In a new study coming from the University of South Australia, researchers found that higher nut consumption could lead to better cognitive function in older adults.
Scientists studied 4,822 Chinese adults over the age of 55. They found that eating more than 10 grams of nuts per day was positively associated with better memory, mental functioning, and general reasoning.
With dementia and Alzheimer's disease being two of the scariest elements of aging, and the least understood from a prevention and treatment perspective, these data are good news.
"By eating more than 10 grams (or two teaspoons) of nuts per day older people could improve their cognitive function by up to 60 per cent- compared to those not eating nuts." -Dr Ming Li, lead researcher.
The World Health Organization estimates about 47 million people are living with dementia today. This number is expected to rise to 75 million by 2030. As a country, China has the largest population of people with dementia.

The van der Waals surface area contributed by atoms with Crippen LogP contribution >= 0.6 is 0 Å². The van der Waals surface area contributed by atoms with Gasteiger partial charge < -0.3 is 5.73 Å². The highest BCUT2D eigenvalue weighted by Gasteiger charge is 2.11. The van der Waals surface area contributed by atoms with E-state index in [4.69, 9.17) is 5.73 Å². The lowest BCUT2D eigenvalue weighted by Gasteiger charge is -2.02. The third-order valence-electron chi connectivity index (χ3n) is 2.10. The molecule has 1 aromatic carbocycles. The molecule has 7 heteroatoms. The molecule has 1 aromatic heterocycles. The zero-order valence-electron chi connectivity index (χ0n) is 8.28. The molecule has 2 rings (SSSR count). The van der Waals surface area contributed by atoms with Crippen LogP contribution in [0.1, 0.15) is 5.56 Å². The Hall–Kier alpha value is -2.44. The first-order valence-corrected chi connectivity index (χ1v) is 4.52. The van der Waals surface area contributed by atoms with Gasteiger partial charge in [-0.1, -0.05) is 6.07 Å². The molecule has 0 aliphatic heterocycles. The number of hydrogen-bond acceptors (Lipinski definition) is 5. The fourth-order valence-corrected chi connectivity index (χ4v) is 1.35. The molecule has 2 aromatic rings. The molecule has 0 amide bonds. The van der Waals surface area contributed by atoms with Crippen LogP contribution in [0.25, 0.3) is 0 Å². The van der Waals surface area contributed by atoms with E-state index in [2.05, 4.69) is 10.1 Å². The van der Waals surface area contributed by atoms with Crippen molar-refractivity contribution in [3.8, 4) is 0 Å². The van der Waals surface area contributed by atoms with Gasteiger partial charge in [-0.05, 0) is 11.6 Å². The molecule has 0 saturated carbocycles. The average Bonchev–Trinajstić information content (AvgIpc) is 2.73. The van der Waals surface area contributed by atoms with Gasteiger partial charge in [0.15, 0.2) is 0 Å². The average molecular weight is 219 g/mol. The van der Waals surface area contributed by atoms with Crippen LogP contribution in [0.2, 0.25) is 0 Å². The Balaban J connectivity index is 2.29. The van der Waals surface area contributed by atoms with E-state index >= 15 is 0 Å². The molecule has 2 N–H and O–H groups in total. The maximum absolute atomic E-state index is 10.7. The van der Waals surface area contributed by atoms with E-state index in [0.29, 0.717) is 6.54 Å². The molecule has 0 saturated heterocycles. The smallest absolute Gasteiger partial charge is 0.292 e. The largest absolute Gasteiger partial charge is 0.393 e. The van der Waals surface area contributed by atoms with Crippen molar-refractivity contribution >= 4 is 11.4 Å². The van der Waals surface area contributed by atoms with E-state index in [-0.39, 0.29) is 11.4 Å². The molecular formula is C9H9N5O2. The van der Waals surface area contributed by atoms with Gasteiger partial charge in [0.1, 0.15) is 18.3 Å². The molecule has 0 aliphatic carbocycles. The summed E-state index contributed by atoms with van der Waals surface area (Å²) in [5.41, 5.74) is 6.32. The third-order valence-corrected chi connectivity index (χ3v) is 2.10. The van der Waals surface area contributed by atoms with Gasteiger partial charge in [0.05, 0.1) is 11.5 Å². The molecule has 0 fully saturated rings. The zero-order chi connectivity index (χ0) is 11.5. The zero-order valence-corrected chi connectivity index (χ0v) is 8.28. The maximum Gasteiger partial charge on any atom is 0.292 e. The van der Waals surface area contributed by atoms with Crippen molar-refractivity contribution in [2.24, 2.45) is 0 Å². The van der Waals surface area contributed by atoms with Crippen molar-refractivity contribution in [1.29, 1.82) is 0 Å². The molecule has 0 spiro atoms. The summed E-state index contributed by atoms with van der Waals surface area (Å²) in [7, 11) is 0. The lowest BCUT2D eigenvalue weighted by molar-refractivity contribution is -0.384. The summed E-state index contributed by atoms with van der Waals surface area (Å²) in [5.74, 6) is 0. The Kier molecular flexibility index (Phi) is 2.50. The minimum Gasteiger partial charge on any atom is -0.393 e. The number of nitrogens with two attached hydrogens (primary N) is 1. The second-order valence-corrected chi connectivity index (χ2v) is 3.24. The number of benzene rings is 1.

Nuts in general are high in healthy fats and fiber, and have moderate to high protein content as well. Additionally, a variety of nuts contain important micro-nutrients to various degrees (for instance, Brazil nuts are high in selenium).
This is a prescription for prevention with very little downside. Nuts are a healthy addition to any balanced nutritional plan, are easy to pack and take with you, and provide energy and satiety in a way that belies their small size.
We recommend ensuring a proper variety of nuts and seeds in your diet: don't just pick your favorite. But do your brain a favor and start eating nuts right away and do so daily.